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Why More Young Black People Are Trading In Church for African Spirituality

Obafemi’s Orisa Shrine in Oakland’s Fruitvale district. Credit: Christopher M. Johnson/The Orisha Project 2012

Soul Searching is our series about how the most secular generation in history is changing the face of religion.

Let’s start off with gratitude: Thanks to the Trump era, the hypocrisy of evangelical Christians has become obvious. There should be a gold medal awarded for the outrageous feats of mental gymnastics performed by “family values” champions who condemn the LGBTQ community one minute and vote for accused sexual predator Roy Moore the next. Or pastors who will shout from their pulpit about the dangers of idolatry one Sunday, then unironically lambast Colin Kaepernick for disrespecting the flag.

Many Americans have winced at the sanctimony among the Christian community, as more people steadily move away from church. Recent polls have shown that a fifth of Americans don’t have any religious affiliation at all, a number that is steadily growing every decade. Although black Americans still tend to be more religious than the general population, those under 30 are three times as likely to avoid religious affiliation as black people over 50. I am one of them.

But even though more young black people are leaving organized religious institutions, that doesn’t mean we’re not spiritual. Steadily, it seems like when we move away from the Christian church, we move towards less organized spiritual practices based on traditional African spirituality. There have been no knocks on the door, no pamphlets, no billboards, no late-night hotlines, no viral video campaigns. And yet, an unnamed spiritual movement reimagining African tradition and nature-centered spirituality has been growing among young black Americans.

Traditional African spirituality is an umbrella term for an assortment of beliefs that may or may not fit into a particular dogma. It can be Ifá, Vodou, Santería, Candomblé or other variations of Yoruba religious traditions, coming from the West African region of Benin, Togo and and Southwestern Nigeria. Deemed to be over 10,000 years old, the commonality of the Yoruba traditions is a reverence for spirits that reflect aspects of nature or Orishas, as well as one’s ancestors. Integration of African religious tradition can manifest as ancestor reverence, nature-based spirituality, or general witchcraft. There is a growing focus on beliefs outside of the Judeo-Christian-Islamic God, and the effects of colonialism... CONTINUE READING FOR MORE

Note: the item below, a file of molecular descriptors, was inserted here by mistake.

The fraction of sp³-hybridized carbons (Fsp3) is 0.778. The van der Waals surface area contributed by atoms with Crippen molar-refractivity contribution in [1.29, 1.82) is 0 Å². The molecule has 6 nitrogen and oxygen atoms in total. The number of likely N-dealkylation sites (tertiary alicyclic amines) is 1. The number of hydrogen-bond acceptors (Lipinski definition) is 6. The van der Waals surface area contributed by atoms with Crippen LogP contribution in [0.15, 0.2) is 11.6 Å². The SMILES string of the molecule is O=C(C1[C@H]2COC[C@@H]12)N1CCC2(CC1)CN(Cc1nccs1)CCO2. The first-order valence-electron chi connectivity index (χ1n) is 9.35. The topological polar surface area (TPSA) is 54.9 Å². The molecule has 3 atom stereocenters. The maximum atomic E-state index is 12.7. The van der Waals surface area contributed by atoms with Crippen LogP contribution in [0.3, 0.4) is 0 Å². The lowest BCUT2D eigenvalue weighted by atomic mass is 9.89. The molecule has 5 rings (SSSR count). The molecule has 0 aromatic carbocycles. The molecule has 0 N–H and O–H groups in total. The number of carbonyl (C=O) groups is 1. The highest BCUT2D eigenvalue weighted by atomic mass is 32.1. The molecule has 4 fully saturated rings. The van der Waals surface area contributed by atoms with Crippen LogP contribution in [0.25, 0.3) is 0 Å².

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It always amazes me that young people treat their discoveries as though they are new.  Nothing is new under the sun and especially not traditional African religions.  Young people, study what happened in the 1960s in the Cultural Nationalist Movement. Study the Asar Auset Society.  Study and visit the Oyotunge Yoruba  Village in Sheldon, SC.  Study Dini Zulu's group.  There is so much recent history to guide you. Visit the Blue Nile in DC.  Seek counsel from your elders. And remember, witchcraft is not traditional African religion.  It's European in origin. No religion/worship/spirituality is perfect.  We are by nature both divine and flawed.

 I have come to the conclusion that the more people are exposed to the falsehoods or inconsistent dialogue that don't match up with their perceived reality' at that point they begin to look beyond their indoctrination for answer. Two things can happen at this point we will either slip further into a state of confusion/insanity or we will begin to seek answers from within' we will begin to get in touch and trust the knowledge of our own thoughts' this knowledge given to each human being at the beginning of time by the one creator/God. The spirituality side is natural and is the dominant side but because it's over shadowed with all the indoctrination it doesn't begin to reveal itself until that inner being starts to feel threatened at that point the spirit the dominant side comes out like a fighter in trouble seeking to regain control over the god/spirit self. Since the creator is the spirit and we are one with that spirit we always have a way out providing the disease /confusion/insanity has not rendered us incapable of conscious thought !!!!!!!!!!!!

I believe those of us who have come into the knowledge of self one with the creator we have a responsibility to rebuild the human spirituality instead of hollow temples of doom .

Many people have turned to the church for succor, solace and inspiration in times of need, notably during the Civil Rights era, when many leaders emerged within the context of Black churches.  Black Christians never really abandoned African spirituality, and we can note the differences between the way white people worship and our forms of worship, which are clearly African-influenced.

During slavery, many people received comfort from their practice of Christianity, but they never forgot their African heritage - not completely, anyway.  Frederick Douglass recounts how his use of a charm (i.e. traditional African spirituality) helped him to overcome a brutal master.

Here is a great video which explains how people used African spirituality during slavery, and how this has led to the creation of Kwanzaa. Plus more Kwanzaa resources are here.

Having said all this, I am very glad to hear that more and more of our young people are rejecting the church and turning to African spirituality in purer, less adulterated forms. As you have said, the answer must surely reside within.

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